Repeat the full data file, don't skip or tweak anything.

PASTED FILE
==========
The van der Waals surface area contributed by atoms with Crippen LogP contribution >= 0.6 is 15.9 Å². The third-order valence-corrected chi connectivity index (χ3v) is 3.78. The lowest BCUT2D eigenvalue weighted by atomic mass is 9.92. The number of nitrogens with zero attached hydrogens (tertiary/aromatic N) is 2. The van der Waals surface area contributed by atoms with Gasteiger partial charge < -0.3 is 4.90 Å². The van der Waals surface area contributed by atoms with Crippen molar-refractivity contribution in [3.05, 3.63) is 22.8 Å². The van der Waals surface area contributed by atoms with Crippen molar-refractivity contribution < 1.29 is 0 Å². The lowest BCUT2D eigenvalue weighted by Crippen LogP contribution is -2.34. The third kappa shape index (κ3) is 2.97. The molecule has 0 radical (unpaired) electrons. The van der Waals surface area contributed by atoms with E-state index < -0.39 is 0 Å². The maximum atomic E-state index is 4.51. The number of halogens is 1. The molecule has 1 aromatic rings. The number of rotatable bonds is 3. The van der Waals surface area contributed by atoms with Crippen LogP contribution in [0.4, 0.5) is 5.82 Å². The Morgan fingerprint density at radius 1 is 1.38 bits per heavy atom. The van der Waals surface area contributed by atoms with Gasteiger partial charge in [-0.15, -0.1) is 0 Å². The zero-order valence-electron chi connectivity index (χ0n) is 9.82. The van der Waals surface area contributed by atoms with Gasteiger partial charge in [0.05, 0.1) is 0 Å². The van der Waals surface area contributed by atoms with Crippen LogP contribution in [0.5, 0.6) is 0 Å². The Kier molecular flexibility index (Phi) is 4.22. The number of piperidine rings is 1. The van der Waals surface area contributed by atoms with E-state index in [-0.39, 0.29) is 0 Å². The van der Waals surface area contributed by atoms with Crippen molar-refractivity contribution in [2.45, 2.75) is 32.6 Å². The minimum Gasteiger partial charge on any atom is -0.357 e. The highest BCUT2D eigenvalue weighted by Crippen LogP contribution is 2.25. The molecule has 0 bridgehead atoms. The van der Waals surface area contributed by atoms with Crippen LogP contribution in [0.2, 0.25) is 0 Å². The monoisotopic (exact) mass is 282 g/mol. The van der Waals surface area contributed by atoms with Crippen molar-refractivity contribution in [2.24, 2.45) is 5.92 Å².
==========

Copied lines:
The van der Waals surface area contributed by atoms with Crippen LogP contribution >= 0.6 is 15.9 Å². The third-order valence-corrected chi connectivity index (χ3v) is 3.78. The lowest BCUT2D eigenvalue weighted by atomic mass is 9.92. The number of nitrogens with zero attached hydrogens (tertiary/aromatic N) is 2. The van der Waals surface area contributed by atoms with Gasteiger partial charge < -0.3 is 4.90 Å². The van der Waals surface area contributed by atoms with Crippen molar-refractivity contribution in [3.05, 3.63) is 22.8 Å². The van der Waals surface area contributed by atoms with Crippen molar-refractivity contribution < 1.29 is 0 Å². The lowest BCUT2D eigenvalue weighted by Crippen LogP contribution is -2.34. The third kappa shape index (κ3) is 2.97. The molecule has 0 radical (unpaired) electrons. The van der Waals surface area contributed by atoms with E-state index < -0.39 is 0 Å². The maximum atomic E-state index is 4.51. The number of halogens is 1. The molecule has 1 aromatic rings. The number of rotatable bonds is 3. The van der Waals surface area contributed by atoms with Crippen LogP contribution in [0.4, 0.5) is 5.82 Å². The Morgan fingerprint density at radius 1 is 1.38 bits per heavy atom. The van der Waals surface area contributed by atoms with Gasteiger partial charge in [-0.15, -0.1) is 0 Å². The zero-order valence-electron chi connectivity index (χ0n) is 9.82. The van der Waals surface area contributed by atoms with Gasteiger partial charge in [0.05, 0.1) is 0 Å². The van der Waals surface area contributed by atoms with Crippen LogP contribution in [0.5, 0.6) is 0 Å². The Kier molecular flexibility index (Phi) is 4.22. The number of piperidine rings is 1. The van der Waals surface area contributed by atoms with E-state index in [-0.39, 0.29) is 0 Å². The van der Waals surface area contributed by atoms with Crippen molar-refractivity contribution in [2.45, 2.75) is 32.6 Å². The minimum Gasteiger partial charge on any atom is -0.357 e. The highest BCUT2D eigenvalue weighted by Crippen LogP contribution is 2.25. The molecule has 0 bridgehead atoms. The van der Waals surface area contributed by atoms with Crippen LogP contribution in [0.2, 0.25) is 0 Å². The monoisotopic (exact) mass is 282 g/mol. The van der Waals surface area contributed by atoms with Crippen molar-refractivity contribution in [2.24, 2.45) is 5.92 Å².